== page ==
Larry Hurtado shared a link today to a post by Alan Segal, which was part of a conversation that took place in 2005. I may or may not have seen it at that time, but at the very least I can say that it had definitely slipped my mind. And so I was grateful to have my attention drawn to it.
The post explains why New Testament scholars set themselves such very hard tests like meeting the criterion of embarrassment, why historians believe Jesus existed, and what the purpose of the classic criteria of authenticity is. Here’s a taste:
I have often heard fellow scholars exclaim in frustration that the criterion of dissimilarity yields such meager results that no one could ever write Jesus’ biography based upon it. But that isn’t the criterion’s purpose. It was designed to help sift through the Gospels for indisputable facts so that scholars could be sure that the stories are, at least in part, historical. It seems to me, as a Jew and so as an outsider, that the criterion also has developed a secondary important function: It cautions Christians of different denominations about getting overconfident about their particular beliefs. Almost all Christians see their own beliefs as grounded in the authentic New Testament facts; the criterion suggests that very few facts are actually undisputable.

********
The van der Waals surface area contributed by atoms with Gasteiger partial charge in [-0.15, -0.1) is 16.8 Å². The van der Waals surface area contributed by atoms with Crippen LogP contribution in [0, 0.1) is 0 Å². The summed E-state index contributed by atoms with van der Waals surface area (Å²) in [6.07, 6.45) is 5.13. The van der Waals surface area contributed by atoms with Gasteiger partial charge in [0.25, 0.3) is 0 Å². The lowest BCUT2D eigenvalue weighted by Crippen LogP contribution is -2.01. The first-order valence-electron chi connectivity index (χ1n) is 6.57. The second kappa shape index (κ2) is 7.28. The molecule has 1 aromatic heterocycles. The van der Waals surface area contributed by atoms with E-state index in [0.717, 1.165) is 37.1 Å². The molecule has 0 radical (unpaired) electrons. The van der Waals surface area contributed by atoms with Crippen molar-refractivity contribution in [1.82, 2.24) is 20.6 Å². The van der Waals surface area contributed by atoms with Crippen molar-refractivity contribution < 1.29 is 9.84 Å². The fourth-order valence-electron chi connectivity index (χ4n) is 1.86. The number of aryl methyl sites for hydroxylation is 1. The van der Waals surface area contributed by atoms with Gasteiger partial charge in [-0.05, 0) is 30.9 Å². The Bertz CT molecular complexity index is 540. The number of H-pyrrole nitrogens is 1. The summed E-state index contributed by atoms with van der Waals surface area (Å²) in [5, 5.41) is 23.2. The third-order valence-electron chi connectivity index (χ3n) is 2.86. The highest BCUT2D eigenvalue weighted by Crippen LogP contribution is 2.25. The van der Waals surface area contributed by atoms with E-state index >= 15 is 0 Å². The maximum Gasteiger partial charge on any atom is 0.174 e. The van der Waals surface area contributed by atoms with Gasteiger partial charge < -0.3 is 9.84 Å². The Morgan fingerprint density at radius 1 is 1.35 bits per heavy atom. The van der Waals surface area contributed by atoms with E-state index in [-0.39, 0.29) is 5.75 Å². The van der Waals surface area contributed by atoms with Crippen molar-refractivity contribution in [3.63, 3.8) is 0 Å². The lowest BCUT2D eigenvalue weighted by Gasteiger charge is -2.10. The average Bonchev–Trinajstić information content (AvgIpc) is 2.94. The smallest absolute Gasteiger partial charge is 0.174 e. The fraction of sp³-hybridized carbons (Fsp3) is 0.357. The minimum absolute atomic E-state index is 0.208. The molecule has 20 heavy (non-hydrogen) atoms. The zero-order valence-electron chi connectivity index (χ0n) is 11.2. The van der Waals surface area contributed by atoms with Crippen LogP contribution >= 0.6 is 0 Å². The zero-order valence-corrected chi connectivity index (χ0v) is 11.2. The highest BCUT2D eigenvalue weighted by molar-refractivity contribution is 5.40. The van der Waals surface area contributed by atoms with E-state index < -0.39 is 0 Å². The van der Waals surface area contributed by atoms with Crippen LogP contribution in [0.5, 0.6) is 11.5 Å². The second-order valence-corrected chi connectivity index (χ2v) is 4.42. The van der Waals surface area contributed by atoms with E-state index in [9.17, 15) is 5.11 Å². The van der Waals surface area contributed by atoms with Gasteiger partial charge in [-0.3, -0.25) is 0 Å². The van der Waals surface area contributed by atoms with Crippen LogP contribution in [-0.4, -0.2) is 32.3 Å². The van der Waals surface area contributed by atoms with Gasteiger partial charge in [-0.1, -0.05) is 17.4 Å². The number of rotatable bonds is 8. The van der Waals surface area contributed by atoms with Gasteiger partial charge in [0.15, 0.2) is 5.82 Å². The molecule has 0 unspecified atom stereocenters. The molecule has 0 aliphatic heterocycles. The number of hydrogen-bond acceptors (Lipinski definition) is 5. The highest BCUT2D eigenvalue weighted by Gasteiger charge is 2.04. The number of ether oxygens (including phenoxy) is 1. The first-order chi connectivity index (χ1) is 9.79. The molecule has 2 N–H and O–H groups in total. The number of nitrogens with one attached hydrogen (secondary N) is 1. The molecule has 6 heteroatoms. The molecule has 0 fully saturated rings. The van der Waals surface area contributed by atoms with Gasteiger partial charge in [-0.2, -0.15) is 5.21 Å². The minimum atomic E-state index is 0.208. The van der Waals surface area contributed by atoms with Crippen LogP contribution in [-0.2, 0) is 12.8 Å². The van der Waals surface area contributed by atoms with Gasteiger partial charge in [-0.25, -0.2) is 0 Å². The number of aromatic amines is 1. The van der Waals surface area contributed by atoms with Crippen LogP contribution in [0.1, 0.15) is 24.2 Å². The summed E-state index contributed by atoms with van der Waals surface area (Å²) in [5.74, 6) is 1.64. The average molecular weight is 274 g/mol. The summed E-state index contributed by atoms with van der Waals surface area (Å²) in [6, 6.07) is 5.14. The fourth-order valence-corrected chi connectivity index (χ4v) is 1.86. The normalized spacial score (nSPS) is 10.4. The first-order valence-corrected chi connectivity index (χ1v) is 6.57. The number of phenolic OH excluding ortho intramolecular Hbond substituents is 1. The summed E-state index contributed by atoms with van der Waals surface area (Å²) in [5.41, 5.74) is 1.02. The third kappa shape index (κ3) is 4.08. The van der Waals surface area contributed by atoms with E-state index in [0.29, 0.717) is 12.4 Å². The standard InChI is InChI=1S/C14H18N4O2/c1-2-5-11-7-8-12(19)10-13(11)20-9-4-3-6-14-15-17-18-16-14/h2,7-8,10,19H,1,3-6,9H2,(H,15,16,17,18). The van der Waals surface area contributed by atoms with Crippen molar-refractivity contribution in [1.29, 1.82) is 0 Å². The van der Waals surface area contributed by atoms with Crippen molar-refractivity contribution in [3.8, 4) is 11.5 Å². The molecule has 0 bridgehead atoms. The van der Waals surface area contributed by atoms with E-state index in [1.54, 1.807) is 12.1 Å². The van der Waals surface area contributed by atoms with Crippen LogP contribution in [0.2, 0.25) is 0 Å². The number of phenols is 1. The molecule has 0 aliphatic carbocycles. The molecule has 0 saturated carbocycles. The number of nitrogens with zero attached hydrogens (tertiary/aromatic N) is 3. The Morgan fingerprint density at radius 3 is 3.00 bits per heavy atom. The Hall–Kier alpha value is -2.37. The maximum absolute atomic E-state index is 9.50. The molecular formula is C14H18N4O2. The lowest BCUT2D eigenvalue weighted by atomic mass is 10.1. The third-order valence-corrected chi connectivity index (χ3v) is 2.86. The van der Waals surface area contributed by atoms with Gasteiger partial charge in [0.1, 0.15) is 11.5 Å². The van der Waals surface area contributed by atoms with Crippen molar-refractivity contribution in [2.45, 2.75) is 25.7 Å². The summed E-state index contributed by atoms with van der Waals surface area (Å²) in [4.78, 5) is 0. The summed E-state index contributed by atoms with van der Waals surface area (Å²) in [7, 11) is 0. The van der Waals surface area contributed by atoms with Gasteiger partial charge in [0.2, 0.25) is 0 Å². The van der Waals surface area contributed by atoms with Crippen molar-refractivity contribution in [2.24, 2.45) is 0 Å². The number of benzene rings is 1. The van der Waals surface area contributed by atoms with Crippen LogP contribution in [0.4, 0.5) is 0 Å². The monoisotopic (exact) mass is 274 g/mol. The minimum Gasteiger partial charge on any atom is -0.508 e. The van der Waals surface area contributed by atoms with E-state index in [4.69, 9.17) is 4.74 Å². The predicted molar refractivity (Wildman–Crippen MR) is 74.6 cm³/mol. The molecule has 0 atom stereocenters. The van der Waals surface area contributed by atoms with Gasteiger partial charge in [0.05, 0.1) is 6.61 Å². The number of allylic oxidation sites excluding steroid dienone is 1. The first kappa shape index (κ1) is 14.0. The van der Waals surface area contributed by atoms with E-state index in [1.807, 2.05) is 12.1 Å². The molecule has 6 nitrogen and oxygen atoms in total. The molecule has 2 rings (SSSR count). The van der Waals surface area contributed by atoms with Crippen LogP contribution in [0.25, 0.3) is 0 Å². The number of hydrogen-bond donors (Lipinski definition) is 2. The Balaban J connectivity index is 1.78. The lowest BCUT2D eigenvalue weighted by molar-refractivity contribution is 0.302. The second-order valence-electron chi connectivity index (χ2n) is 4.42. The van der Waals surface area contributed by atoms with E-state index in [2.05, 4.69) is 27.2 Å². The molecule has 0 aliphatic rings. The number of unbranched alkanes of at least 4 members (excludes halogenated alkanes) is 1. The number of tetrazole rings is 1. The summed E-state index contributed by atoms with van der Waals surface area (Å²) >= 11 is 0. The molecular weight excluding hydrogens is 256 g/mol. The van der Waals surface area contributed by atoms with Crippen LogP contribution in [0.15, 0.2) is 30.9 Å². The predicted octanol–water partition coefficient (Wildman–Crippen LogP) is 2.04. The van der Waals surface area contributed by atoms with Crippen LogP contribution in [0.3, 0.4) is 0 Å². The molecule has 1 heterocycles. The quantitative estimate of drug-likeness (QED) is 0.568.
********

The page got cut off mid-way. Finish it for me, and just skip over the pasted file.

For all the rigor of the standard it sets, the criterion demonstrates that Jesus existed…
A healthy antidote to mythicism is particularly welcome at this time of year, when stories from the Gospels that are at least mostly mythical are to the fore in people’s minds. 🙂